Friday, Nov 28, 2014

Mud Wars participants get dirty for charity

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Published:   |   Updated: July 13, 2014 at 03:06 PM

. PETERSBURG — The mud oozing from Spa Beach Park on Sunday was practically inescapable. From the parking lot to the Pier sidewalk, the park was transformed into a pit of sand and dirt — a perfect playground for about 1,500 respected parents and professionals.

“Doesn’t everyone like to get dirty? We’re all a little dirty,” said Jeremiah Lindsey, an employee with National Asset Protection Agency who turned his coworkers into the “mudaholics” for the fifth-annual America II Extreme Mud Wars.

The mud-slinging combat is the adult version of the city-run teen mud wars, put on since the 1990s by TASCO, St. Petersburg’s Teen Arts Sports and Cultural Opportunities program. Tampa Bay Club Sport, an adult sports league based in Tampa, joined forces with TASCO and America II Electronics to let adults in on the fun.

Proceeds from beer sales and team registration fees benefit three St. Petersburg-based charities — TASCO, the non-profit Hands 4 Hope and the Secrets of the Sea Aquarium, the former Pier Aquarium.

“This event is crucial, not just for the money we bring in but the connections we make with people in the community,” said Harris Ambush, Hands 4 Hope Director. “We always get people asking how they can help us or offering to volunteer, and that’s really priceless.”

The event has sold out each year with 48 teams each day, 96 teams for the weekend and about 1,500 participants 18 and older.

It’s Tampa Bay Club Sport’s largest charity event of the year. About 60 volunteers from the city of St. Pete and TASCO hand-filled about 3,500 sandbags and transported about 10 tons worth of dirt, purchased from local companies for about $7,000, to wet down with eight fire hoses. So far, the event has raised about $20,000 for charities and this year’s event should bring in another $7,000 to $8,000.

For Hands 4 Hope, that means more money to send aid overseas and fund local after school enrichment programs for kids, such as tutoring, gardening and yoga classes that “helps kids learn another outlet other than anger and violence so they can self soothe,” Ambush said. TASCO and the aquarium also use the funds for educational programs for local kids.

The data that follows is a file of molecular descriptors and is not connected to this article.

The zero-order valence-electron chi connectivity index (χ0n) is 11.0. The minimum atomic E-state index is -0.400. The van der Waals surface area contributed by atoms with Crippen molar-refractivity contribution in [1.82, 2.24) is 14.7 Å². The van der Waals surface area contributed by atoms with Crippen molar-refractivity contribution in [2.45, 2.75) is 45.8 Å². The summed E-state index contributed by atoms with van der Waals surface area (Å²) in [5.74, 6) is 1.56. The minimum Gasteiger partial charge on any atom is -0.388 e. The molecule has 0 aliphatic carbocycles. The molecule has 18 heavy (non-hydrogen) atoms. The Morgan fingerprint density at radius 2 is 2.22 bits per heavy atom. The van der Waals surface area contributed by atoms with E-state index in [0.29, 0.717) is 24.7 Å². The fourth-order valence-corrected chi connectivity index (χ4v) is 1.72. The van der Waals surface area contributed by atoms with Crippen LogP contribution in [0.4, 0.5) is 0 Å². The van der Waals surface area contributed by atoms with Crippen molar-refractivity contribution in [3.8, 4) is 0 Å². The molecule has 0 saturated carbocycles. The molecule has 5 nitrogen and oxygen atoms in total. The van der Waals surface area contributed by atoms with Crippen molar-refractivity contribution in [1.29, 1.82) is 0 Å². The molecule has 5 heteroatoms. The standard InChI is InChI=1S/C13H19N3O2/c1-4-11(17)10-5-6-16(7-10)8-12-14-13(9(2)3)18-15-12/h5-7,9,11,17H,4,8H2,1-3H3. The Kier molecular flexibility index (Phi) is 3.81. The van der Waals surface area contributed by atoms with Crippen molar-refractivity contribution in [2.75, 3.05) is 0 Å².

The mud war was split into 8 events, including tug of war, jousting, dodgeball and a two-story tall inflatable slide that emptied into an obstacle course, requiring participants to climb over walls, jump through tires and crawl under nets.

Even though Ryan Bucher greased up with mud for “Belly Bumpers” — essentially sumo wrestling with inner tubes — it wasn’t enough to save him from getting bumped, falling face first into the goo and then bouncing back up and rolling around for another fall on his backside.

“I came here to get muddy. So far, I’m off to a good start,” said Bucher, a member of the Morton McMuddy team made up of his wife’s coworkers at Morton Plant Mease Hospital in Clearwater.

Prizes ranging from rainbow-colored Southern Comfort sunglasses to a free stay at Sirata Beach Resort add to the excitement. But the biggest draw is a chance to goof off with friends while giving back to the community, said Tampa Bay Club Sport owner Chris Giebner. You never know who you will meet at one of the adult athletic events, Giebner said. When he first joined the group, Giebner met his future wife on his adult soccer team.

And for families like Gabrielle Bunn and her three year old twin boys Audric and Maddox, who were covered in mud from head to toe, the day was simply good fun.

Bob Valenti, former director of TASCO, grew up with fond memories of mud-based competitions with other neighborhood kids in St. Petersburg’s city-run youth programs, and it was always his dream to reinvigorate the tradition on a larger-than-life scale. The Extreme Mud War is his brainchild, and a great example of the good that can be accomplished when cities and local organizations partner together to encourage others to give back to a good cause, he said.

“Back then no one got hurt, everybody had a good time and didn’t worry about getting dirty,” Valenti said. “It wasn’t about winning, because you just got a little trophy, it was about running through the mud on a hot summer day. Adults are all little kids at heart. We never grow up.”

adawson@tampatrib.com

(727) 215-9851

Twitter: @adawsonTBO

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